| Checked Out: January Book Review- The Once And Future Witches |

I became a fan of Alix Harrow last summer when I read “The Ten Thousand Doors Of January.” (Check out my review here!) Her cover hit me like a tidal wave when I saw it featured at my local bookstore; I immediately downloaded the book on my Kindle and regretted not buying a paperback copy as soon as I was done reading. (I am now the proud owner of the gorgeous novel, it’s one of my favorites to display.)

Harrow’s second book, “The Once and Future Witches,” came highly anticipated- Goodreads noted that one of my favorite authors had a new release debuting in 2020, and when researched further, I found another captivating illustration to swoon over.  

They say not to judge a book by its cover, but I think that Alix E. Harrow’s books are the exception.

Juniper Eastwood, the youngest sister, is wanted for murder. With bright green eyes, ragged, jet black hair, heavy black cloak, and staff to support a stubborn limp, she looks every bit like a witch, right out of a fairy tale. If she is fleeing from her past, or chasing something in New Salem, she’s undoubtably running, wild and hungry for a fresh start.

Beatrice Eastwood is the wise one. The eldest sister, the first to be exposed to the triumphs and trials of a world outside of her family estate, the first to shed her past in search for something resembling a humble, ordinary life. Her days are spent reading, filing, dutifully maintaining books at the Salem College Library. Sure, her eyes wander every now and then to the words and ways of her childhood, nursery rhymes and spells, shrouded in scholarly exteriors but easy for Beatrice to uncover… but they have no use to her anymore. Witching is dead, forbidden in this new world of law and order, and the magic has drifted away with the memory of her sisters.

Agnes Eastwood is the middle sister, caught up in the middle of a big dilemma. Beautiful, enchanting, yet alone and with child, she doesn’t have many options to weigh. She is a cotton mill employee, moving from a mundane day to lackluster boarding house accommodations at nightfall. Her circle of trust is small- no man, no friend, no family can permeate the ring she draws around herself- but she prefers it that way. Salem doesn’t have much to offer, and at this point, Agnes doesn’t have much to give.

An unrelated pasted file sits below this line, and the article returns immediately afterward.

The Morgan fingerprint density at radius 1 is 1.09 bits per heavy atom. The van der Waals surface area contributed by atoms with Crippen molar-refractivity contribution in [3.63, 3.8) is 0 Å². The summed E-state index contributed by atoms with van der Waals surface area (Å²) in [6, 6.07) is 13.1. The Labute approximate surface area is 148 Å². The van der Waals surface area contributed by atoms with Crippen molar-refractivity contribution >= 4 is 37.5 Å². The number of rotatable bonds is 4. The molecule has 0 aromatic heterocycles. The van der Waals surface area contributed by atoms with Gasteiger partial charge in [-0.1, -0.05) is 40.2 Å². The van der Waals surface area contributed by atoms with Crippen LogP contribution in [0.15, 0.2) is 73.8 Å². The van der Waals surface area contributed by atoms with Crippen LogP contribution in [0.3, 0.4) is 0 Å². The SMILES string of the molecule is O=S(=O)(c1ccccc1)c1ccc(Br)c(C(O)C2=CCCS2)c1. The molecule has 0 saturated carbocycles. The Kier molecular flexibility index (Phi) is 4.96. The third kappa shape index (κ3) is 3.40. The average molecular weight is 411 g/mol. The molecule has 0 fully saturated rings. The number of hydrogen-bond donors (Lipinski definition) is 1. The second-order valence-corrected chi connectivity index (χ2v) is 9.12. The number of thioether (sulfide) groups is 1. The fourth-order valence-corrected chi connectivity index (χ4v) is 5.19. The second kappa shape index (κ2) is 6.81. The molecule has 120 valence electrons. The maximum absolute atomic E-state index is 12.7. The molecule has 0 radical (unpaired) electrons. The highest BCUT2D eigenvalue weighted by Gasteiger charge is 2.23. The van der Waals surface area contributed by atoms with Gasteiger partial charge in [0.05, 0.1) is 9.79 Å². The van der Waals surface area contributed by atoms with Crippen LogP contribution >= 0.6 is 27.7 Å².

It is true: All three sisters have long ago abandoned their ties to each other and a past that left too many scars. Their cruel father, their passive mother, their fiery, clever, whimsical grandmother all are deceased, leaving the girls to find their way, in whatever ways they know how.

But there is something that does in fact bind them together, something stronger than they understand at first. And it will take the Eastwood sisters reconnecting, to figure out exactly how their puzzle pieces fit together.

This book has so many themes, that if I rattled them off now, I worry that you might be a sceptic, wondering how such a well-crafted book could travel in so many directions. But I assure you, Harrow does it well. And I don’t want to give away all of the details on this one, because much of the fun lies in the mystery. So I can only encourage you to find a cozy corner in your home, sling a blanket over your lap, and dive into this bewitching read. I’m sure you’ll finish in one sitting, long before the evening’s shadows start playing tricks on you.

“There’s no such thing as witches, but there used to be.

It used to be the air was so thick with magic you could taste it on your tongue like ash. Witches lurked in every tangled wood and waited at every midnight-crossroad with sharp- toothed smiles. They conversed with dragons on lonely mountaintops and rode rowan-wood brooms across full moons; they charmed the stars to dance beside them on the solstice and rode to battle with familiars at their heels. It used to be witches were wild as crows and fearless as foxes, because magic blazed bright and the night was theirs.” -The Once And Future Witches

FINAL SCORE: (5) “The Once & Future Witches” intrigued me with its gorgeous cover yet made me nervous due to its weight- I wanted an effortless read to kick off 2021 and I knew Harrow’s writing style to be bursting with literary filigree. Her writing isn’t dense, but definitely wholesome- It requires you to pay attention in the best of ways, like walking through the Sistine Chapel. Everything is awe-inspiring, but… there’s a lot to take in. You need to look at the whole, and all of the parts, to fully appreciate its vastness and beauty.

But this book surprised me in its ability to move quickly- I couldn’t put it down. I was fascinated with the character development and how the storyline shot up through the sky, tall and commanding like the Tower of Avalon, with details intricate and interwoven, like a haven of rose and thorn.

BEST FOR: Those who love female heroes, a dynamic modern-day fairytale, complete with a little magic.

NOT GOOD FOR: You know me: I consult Goodreads reviews when I can’t find any flaws. But some readers said that there were a lot of characters, too many for their liking, and it caused the plot to move more slowly. I can see that, and I ask you to persevere. The characters come together.

IF THIS BOOK/ AUTHOR WAS A HIGH SCHOOL STEREOTYPE/ SUPERLATIVE: The Eastwood sisters would be campaigning for change, I have no doubt: Together, they are unstoppable. Read the book and tell me that you don’t see Juniper running for Class President, Agnes, her Campaign Manager, and Beatrice, the Class Historian.

** Want to see what I’m reading next? Find me on GoodReads and join the 2021 challenge with me! https://www.goodreads.com/addingpunctuation **

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